Licensed physicians, nurse practitioners, and physician assistants may provide a written statement indicating that a child is medically exempt from one or more immunization requirements. A medical exemption is allowed when a child has a medical condition that prevents them from receiving a vaccine. Generally, this includes history of anaphylaxis, known altered immunodeficiency (e.g. cancer), severe reactions after vaccines (e.g. encephalopathy), pregnancy, or Guillan-Barre Syndrome.

View the complete list of allowable medical exemptions.

When does the law go into effect?

PL 154 goes into effect on September 1, 2021. The State of Maine is currently awaiting rule making on the law; we will provide updates as soon as we know more information.

Which diseases does the law help to prevent?

Students are required to be protected from diphtheria, tetanus, measles, mumps, rubella, polio, chicken pox, and meningococcal meningitis.

How can I make sure my child is ready for school or daycare?

Don’t wait: vaccinate! Talk to your pediatrician now to make sure your child is up to date on their routine immunizations, or to develop a schedule that will ensure they are caught up and ready for school or daycare by September 1.

What happens if a child is not up to date on their immunizations or medically exempt?

Parents who choose not to immunize their child have the option of home schooling. If a child is not immunized or immune from a disease, they will be excluded from school and school activities if a public health official determines that the child’s continued presence in school poses a clear danger to the health of others. The superintendent will exclude the child from school and school activities during the period of danger or until the child is immunized.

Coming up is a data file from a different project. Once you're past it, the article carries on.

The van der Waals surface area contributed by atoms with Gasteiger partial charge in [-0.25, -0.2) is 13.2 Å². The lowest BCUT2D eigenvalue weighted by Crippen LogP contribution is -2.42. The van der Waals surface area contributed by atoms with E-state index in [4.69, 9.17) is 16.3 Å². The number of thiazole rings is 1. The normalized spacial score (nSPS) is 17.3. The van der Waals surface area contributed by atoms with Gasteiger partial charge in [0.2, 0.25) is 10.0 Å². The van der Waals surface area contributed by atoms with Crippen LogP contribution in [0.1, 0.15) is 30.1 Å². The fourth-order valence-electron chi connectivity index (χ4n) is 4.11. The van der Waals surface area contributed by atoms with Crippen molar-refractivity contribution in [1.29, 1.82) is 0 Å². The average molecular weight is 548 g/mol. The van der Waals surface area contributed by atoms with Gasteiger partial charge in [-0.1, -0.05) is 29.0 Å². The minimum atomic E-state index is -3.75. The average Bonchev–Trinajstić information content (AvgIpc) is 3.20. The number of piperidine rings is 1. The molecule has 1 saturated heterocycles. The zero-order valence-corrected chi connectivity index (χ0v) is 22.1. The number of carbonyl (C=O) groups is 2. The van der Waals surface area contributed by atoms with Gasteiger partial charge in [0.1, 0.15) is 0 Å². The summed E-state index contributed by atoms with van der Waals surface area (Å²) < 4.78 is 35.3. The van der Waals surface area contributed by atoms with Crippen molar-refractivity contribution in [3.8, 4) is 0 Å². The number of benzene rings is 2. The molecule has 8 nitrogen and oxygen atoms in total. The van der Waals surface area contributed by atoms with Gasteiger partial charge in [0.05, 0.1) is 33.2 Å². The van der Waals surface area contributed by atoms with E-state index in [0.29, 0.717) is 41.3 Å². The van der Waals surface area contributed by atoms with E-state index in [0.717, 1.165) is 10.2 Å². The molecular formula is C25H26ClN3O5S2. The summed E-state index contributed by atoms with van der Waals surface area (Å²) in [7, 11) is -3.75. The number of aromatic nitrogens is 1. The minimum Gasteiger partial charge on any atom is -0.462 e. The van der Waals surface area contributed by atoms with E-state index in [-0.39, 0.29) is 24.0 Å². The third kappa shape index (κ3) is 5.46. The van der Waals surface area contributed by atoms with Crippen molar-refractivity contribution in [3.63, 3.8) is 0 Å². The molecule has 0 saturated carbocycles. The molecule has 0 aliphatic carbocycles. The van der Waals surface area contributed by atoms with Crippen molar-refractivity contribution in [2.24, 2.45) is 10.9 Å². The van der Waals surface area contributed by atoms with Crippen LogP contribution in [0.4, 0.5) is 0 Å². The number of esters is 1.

Is there a cost for immunizing a child?

No. The Maine Immunization Program works with vaccine manufacturers and healthcare providers to make vaccines free and easily available to every child in the state. All health insurance programs provide routine immunization free of cost, and no child can be denied access to immunization because of an inability to pay an administrative fee or a lack of health insurance.

Where can I learn about the diseases this law helps to prevent?

The Maine Immunization Program offers fact sheets on infectious disease. You can also find reliable information about vaccine-preventable disease by visiting the Children’s Hospital of Philadelphia’s Vaccine Education Center.

Which immunizations are NOT required by the State of Maine for school or daycare?

Students are not required to be protected against Hepatitis A, Hepatitis B, Human Papilloma Virus (HPV), Haemophilus Influenza B (HiB), Rotavirus, Tuberculosis (TB), and Influenza (Flu), though these immunizations are recommended by the CDC.

Students are not currently required to be immunized against Covid-19 in order to attend school. A vaccine for children under the age of 16 has been developed and is undergoing rigorous clinical trials. We will provide more information when this vaccine is available.

Who can I contact with specific questions about Maine’s vaccine law?

For information about PL 154, contact Maine Families for Vaccines: info@mainefamiliesforvaccines.com.

For questions about how the law will be implemented, contact the Maine Immunization Program and Department of Education team: ImmunizeME.DHHS@Maine.gov.


Resources:


What Your Child Needs For Vaccines_final